The political candidates in US can accept virtual currency donations in form of Bitcoin, as voted by the Federal Election Commission on Thursday, reported New York Times. The decision was taken in lieu of the request from the politicl action committee.
The advisory defined Bitcoins as “money or anything of value” — in essence, cash or an in-kind contribution, under the Federal Election Campaign Act of 1971.
Initially, the donations are imposed with a cap at a cash equivalent of USD 100 per person per cycle. The value will be determined at the time of donation and a complete record of donator’s name, address and employer has to be maintained.
The committees will have to power to decide when to liquidate the Bitcoin investments. However, it is must to convert it into US dollars before depositing in the campaign account. Also, bitcoins are not allowed to use for purchasing campaign goods and services, as stated in a Reuters’ post.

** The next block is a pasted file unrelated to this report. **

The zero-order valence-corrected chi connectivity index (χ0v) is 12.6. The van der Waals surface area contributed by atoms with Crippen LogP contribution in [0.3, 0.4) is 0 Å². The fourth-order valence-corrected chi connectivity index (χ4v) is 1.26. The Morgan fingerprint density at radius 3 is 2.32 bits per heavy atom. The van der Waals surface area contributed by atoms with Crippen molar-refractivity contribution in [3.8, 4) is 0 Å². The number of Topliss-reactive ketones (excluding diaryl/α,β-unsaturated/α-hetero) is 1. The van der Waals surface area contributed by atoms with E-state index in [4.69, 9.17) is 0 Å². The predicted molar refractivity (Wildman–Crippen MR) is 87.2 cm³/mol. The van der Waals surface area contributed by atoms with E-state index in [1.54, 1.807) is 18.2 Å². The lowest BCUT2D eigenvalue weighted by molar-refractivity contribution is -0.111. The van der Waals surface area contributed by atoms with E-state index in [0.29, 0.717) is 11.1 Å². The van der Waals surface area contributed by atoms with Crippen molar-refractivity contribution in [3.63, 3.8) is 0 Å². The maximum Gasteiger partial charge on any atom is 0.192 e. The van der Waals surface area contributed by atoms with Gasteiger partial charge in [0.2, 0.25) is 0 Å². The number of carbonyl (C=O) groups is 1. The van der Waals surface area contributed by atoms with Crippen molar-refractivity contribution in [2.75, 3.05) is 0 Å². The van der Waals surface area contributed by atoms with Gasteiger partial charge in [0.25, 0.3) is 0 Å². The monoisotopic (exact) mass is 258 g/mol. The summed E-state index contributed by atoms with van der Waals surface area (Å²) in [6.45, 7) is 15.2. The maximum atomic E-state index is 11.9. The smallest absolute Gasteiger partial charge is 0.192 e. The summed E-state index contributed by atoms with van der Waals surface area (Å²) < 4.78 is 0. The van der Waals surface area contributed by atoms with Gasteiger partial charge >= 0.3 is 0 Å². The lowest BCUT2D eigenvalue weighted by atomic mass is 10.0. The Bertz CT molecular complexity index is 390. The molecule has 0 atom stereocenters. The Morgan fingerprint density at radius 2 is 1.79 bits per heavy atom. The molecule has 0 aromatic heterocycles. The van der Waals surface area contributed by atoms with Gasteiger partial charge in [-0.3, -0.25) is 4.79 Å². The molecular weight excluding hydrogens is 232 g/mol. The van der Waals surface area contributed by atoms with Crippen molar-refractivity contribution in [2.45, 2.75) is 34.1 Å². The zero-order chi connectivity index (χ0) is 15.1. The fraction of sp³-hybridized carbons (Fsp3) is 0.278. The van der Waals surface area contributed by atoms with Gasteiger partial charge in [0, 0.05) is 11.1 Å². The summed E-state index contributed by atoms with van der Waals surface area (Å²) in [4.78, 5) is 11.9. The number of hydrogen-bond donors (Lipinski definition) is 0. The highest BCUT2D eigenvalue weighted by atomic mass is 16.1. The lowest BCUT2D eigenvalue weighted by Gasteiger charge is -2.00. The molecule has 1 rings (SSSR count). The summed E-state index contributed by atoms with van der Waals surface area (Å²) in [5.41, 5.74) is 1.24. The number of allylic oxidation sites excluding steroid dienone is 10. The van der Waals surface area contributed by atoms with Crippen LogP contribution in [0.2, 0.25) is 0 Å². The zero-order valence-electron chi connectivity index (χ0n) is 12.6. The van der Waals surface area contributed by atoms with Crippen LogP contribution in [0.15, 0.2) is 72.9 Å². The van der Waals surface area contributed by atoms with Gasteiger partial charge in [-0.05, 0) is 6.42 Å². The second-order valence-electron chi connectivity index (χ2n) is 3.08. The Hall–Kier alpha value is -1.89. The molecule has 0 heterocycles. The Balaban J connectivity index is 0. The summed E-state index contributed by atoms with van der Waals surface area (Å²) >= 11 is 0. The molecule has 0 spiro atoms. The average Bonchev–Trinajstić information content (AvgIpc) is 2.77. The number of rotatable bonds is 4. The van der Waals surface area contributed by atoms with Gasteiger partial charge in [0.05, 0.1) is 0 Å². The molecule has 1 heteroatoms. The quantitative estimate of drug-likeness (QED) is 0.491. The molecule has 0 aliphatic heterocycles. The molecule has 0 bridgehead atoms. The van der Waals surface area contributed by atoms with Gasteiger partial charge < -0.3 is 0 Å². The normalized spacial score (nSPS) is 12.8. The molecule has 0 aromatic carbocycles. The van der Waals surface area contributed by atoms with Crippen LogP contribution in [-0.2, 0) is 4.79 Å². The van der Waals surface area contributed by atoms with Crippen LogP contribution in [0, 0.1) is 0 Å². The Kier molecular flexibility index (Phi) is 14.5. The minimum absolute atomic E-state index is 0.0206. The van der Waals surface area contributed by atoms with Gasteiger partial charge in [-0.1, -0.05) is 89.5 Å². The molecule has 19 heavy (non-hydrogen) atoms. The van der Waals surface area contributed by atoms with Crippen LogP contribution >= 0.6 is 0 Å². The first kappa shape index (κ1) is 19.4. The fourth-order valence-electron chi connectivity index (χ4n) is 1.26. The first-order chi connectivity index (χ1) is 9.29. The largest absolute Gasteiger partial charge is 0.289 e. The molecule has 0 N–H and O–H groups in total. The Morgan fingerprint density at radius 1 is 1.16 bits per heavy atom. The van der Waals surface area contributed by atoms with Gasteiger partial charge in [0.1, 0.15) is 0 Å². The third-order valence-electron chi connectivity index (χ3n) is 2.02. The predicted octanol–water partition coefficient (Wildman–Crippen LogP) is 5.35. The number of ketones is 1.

The announcement drew mixed reaction from the masses as well as dignitaries of the political world. Here are a few tweets to showcase some thoughts:
I wish I could bet on a distributed Intrade powered by external state Bitcoin contracts happening before the 2014 US midterms elections.
— Dan Romero (@dwr) April 14, 2014
— Tomos (@PTomos) November 27, 2013
— Ken Feltman (@KenFeltman) November 27, 2013
Recently, The U.S. Securities and Exchange Commission also released a report stating that Bitcoins lack trust and credibility. In this case, how fruitful this step would be for the US political parties in the upcoming elections, only time would tell.